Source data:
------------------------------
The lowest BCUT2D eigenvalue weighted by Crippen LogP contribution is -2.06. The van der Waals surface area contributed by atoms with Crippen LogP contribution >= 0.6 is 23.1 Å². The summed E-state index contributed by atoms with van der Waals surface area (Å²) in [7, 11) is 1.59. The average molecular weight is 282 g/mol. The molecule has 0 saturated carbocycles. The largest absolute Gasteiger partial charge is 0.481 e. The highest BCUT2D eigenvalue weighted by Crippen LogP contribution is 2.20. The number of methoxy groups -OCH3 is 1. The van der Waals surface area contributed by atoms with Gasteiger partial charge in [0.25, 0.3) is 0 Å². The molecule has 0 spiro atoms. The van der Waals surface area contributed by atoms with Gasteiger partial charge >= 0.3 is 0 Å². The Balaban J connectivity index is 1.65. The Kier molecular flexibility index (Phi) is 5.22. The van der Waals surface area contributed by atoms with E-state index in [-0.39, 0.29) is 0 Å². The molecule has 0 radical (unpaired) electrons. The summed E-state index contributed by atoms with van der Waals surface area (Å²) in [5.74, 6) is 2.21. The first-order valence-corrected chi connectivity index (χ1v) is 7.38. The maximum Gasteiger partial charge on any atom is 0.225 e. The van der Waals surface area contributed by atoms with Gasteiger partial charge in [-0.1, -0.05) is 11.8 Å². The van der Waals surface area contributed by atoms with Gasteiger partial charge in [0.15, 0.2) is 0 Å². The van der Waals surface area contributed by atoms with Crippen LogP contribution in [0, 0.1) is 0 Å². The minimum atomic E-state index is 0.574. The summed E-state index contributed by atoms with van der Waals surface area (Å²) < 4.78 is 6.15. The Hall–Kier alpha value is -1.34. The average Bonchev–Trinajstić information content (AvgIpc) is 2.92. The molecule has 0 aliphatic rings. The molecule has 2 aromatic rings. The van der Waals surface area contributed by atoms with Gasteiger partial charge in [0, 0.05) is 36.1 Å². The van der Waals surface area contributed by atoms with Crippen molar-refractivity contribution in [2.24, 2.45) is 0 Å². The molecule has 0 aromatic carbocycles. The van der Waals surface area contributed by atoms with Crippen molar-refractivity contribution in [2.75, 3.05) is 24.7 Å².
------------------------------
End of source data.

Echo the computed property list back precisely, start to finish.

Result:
The lowest BCUT2D eigenvalue weighted by Crippen LogP contribution is -2.06. The van der Waals surface area contributed by atoms with Crippen LogP contribution >= 0.6 is 23.1 Å². The summed E-state index contributed by atoms with van der Waals surface area (Å²) in [7, 11) is 1.59. The average molecular weight is 282 g/mol. The molecule has 0 saturated carbocycles. The largest absolute Gasteiger partial charge is 0.481 e. The highest BCUT2D eigenvalue weighted by Crippen LogP contribution is 2.20. The number of methoxy groups -OCH3 is 1. The van der Waals surface area contributed by atoms with Gasteiger partial charge in [0.25, 0.3) is 0 Å². The molecule has 0 spiro atoms. The van der Waals surface area contributed by atoms with Gasteiger partial charge >= 0.3 is 0 Å². The Balaban J connectivity index is 1.65. The Kier molecular flexibility index (Phi) is 5.22. The van der Waals surface area contributed by atoms with E-state index in [-0.39, 0.29) is 0 Å². The molecule has 0 radical (unpaired) electrons. The summed E-state index contributed by atoms with van der Waals surface area (Å²) in [5.74, 6) is 2.21. The first-order valence-corrected chi connectivity index (χ1v) is 7.38. The maximum Gasteiger partial charge on any atom is 0.225 e. The van der Waals surface area contributed by atoms with Gasteiger partial charge in [-0.1, -0.05) is 11.8 Å². The van der Waals surface area contributed by atoms with Gasteiger partial charge in [0.15, 0.2) is 0 Å². The van der Waals surface area contributed by atoms with Crippen LogP contribution in [0, 0.1) is 0 Å². The minimum atomic E-state index is 0.574. The summed E-state index contributed by atoms with van der Waals surface area (Å²) < 4.78 is 6.15. The Hall–Kier alpha value is -1.34. The average Bonchev–Trinajstić information content (AvgIpc) is 2.92. The molecule has 0 aliphatic rings. The molecule has 2 aromatic rings. The van der Waals surface area contributed by atoms with Gasteiger partial charge in [0, 0.05) is 36.1 Å². The van der Waals surface area contributed by atoms with Crippen molar-refractivity contribution in [2.24, 2.45) is 0 Å². The molecule has 0 aromatic carbocycles. The van der Waals surface area contributed by atoms with Crippen molar-refractivity contribution in [2.75, 3.05) is 24.7 Å².